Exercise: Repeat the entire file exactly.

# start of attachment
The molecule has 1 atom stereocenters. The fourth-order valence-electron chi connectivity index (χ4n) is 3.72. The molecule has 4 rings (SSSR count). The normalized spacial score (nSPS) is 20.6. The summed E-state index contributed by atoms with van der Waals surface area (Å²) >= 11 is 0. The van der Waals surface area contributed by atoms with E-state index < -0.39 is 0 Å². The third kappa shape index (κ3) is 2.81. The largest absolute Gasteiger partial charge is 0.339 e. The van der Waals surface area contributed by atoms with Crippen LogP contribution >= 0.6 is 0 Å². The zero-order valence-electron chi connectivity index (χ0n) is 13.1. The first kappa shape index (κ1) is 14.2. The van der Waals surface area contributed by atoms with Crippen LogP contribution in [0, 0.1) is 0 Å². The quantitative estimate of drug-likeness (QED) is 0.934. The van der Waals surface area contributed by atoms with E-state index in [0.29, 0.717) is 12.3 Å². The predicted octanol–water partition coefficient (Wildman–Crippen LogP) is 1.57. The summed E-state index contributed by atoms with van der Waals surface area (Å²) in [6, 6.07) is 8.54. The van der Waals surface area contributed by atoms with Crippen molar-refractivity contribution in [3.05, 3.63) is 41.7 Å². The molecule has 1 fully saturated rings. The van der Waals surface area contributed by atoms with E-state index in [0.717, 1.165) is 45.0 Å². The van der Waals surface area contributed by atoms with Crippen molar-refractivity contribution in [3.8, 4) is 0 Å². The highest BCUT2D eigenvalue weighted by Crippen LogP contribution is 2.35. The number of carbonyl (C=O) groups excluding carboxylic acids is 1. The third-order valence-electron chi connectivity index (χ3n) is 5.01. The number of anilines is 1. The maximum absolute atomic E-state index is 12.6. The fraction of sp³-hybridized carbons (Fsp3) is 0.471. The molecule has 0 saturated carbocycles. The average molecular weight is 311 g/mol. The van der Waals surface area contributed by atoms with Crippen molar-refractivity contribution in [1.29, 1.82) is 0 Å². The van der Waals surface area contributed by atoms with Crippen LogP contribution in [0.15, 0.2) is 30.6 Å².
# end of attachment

The molecule has 1 atom stereocenters. The fourth-order valence-electron chi connectivity index (χ4n) is 3.72. The molecule has 4 rings (SSSR count). The normalized spacial score (nSPS) is 20.6. The summed E-state index contributed by atoms with van der Waals surface area (Å²) >= 11 is 0. The van der Waals surface area contributed by atoms with E-state index < -0.39 is 0 Å². The third kappa shape index (κ3) is 2.81. The largest absolute Gasteiger partial charge is 0.339 e. The van der Waals surface area contributed by atoms with Crippen LogP contribution >= 0.6 is 0 Å². The zero-order valence-electron chi connectivity index (χ0n) is 13.1. The first kappa shape index (κ1) is 14.2. The van der Waals surface area contributed by atoms with Crippen LogP contribution in [0, 0.1) is 0 Å². The quantitative estimate of drug-likeness (QED) is 0.934. The van der Waals surface area contributed by atoms with E-state index in [0.29, 0.717) is 12.3 Å². The predicted octanol–water partition coefficient (Wildman–Crippen LogP) is 1.57. The summed E-state index contributed by atoms with van der Waals surface area (Å²) in [6, 6.07) is 8.54. The van der Waals surface area contributed by atoms with Crippen molar-refractivity contribution in [3.05, 3.63) is 41.7 Å². The molecule has 1 fully saturated rings. The van der Waals surface area contributed by atoms with E-state index in [0.717, 1.165) is 45.0 Å². The van der Waals surface area contributed by atoms with Crippen molar-refractivity contribution in [3.8, 4) is 0 Å². The highest BCUT2D eigenvalue weighted by Crippen LogP contribution is 2.35. The number of carbonyl (C=O) groups excluding carboxylic acids is 1. The third-order valence-electron chi connectivity index (χ3n) is 5.01. The number of anilines is 1. The maximum absolute atomic E-state index is 12.6. The fraction of sp³-hybridized carbons (Fsp3) is 0.471. The molecule has 0 saturated carbocycles. The average molecular weight is 311 g/mol. The van der Waals surface area contributed by atoms with Crippen molar-refractivity contribution in [1.29, 1.82) is 0 Å². The van der Waals surface area contributed by atoms with Crippen LogP contribution in [0.15, 0.2) is 30.6 Å².